What is light therapy?
Light therapy (also known as phototherapy or bright light therapy) uses light boxes emitting full-spectrum light similar in composition to sunlight. Daily exposure to this bright light is the treatment method most often recommended for patients with Seasonal Affective Disorder (SAD), a form of depression that occurs as a result of reduced exposure to sunlight in the fall, winter and spring. Light therapy may be recommended when SAD symptoms are severe enough to affect patients' daily lives. Typically, patients must sit in front of a special light box for about 30 minutes a day from the early fall until spring when outdoor light becomes strong enough to boost mood naturally. Most people with SAD respond to this treatment best when they sit in front of their boxes as soon as they wake up in the morning. Patients are instructed to sit close to the light box with their eyes open but not to look directly at the light. They can read, write or eat while seated in front of the box.
Light therapy has been reported to work in 80 percent of all cases of SAD, and some studies have found that sitting in front of a 10,000-lux (lux is a measurement of the intensity of light) light box for 30 minutes every morning is as effective for SAD patients as treatment with some types of antidepressants. Light therapy is believed to work by its effect on brain chemicals that play a role in regulating mood. This treatment can relieve symptoms within a few days, but sometimes takes as long as two weeks or more.
Another type of light therapy uses ultraviolet (UV) wavelengths for treatment of the skin disorder psoriasis and some other skin conditions, as well as for a type of cancer called cutaneous T-cell lymphoma. UV light is being studied for treatment of other skin conditions including atopic dermatitis (an allergic reaction) and vitiligo, in which skin pigmentation is uneven. The light therapy boxes used to treat SAD are designed to filter out UV light, and UV light released by tanning beds has been found to be ineffective for treating SAD.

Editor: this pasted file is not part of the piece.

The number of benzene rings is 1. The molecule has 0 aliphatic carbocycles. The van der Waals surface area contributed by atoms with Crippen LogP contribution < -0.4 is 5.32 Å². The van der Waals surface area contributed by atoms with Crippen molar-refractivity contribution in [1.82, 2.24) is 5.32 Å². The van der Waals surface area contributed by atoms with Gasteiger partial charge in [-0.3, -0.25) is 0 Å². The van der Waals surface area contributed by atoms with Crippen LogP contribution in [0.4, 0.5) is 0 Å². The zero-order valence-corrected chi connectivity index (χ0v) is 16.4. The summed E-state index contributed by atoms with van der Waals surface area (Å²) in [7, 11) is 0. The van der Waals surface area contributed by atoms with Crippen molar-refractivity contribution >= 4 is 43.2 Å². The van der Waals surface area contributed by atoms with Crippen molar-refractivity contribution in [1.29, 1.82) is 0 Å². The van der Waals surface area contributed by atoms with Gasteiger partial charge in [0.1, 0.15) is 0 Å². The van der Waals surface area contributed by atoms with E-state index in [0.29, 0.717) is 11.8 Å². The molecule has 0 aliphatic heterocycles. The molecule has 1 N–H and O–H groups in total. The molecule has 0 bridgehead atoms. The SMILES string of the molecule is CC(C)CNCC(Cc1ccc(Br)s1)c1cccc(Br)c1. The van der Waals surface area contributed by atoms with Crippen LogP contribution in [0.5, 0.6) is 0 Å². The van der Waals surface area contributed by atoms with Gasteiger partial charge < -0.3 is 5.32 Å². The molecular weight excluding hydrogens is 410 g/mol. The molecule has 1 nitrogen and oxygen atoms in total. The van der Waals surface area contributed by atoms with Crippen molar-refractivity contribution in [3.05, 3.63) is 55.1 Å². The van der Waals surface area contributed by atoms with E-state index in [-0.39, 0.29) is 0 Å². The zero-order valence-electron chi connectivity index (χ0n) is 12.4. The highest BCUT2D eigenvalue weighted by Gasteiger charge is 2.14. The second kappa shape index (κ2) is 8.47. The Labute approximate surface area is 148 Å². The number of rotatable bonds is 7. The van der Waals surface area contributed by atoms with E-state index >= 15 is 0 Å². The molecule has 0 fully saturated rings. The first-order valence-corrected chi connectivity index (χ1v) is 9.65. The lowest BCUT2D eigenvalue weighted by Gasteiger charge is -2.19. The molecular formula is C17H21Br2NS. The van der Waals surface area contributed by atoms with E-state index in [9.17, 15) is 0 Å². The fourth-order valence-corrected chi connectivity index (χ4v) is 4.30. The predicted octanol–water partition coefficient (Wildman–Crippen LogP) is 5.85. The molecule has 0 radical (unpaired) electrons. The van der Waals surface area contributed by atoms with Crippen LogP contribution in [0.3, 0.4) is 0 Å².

What conditions is light therapy used for?
In addition to SAD, light therapy has been used to treat other types of depression, to boost the effects of antidepressant medication, as a substitute for antidepressants during pregnancy or while breastfeeding, and to enable patients with depression to take lower doses of antidepressants. It also has been used to treat insomnia and the eating disorder bulimia, and is being studied as a treatment for obsessive-compulsive disorders, premenstrual syndrome, jet lag, Parkinson's disease, dementia and attention deficit hyperactivity disorder (ADHD).
What kinds of health care practitioners recommend light therapy?
Light therapy for treatment of SAD may be recommended by psychiatrists and other physicians or health care professionals who treat patients with SAD or other forms of depression. While light boxes can be purchased without a prescription, a physician or other mental health professional can provide guidelines as to how to use a light therapy box for maximum effectiveness and may recommend a particular light box (you may need a doctor's prescription if you're seeking insurance coverage for the cost of a light therapy box).
Are there any side effects or conditions where light therapy should be avoided?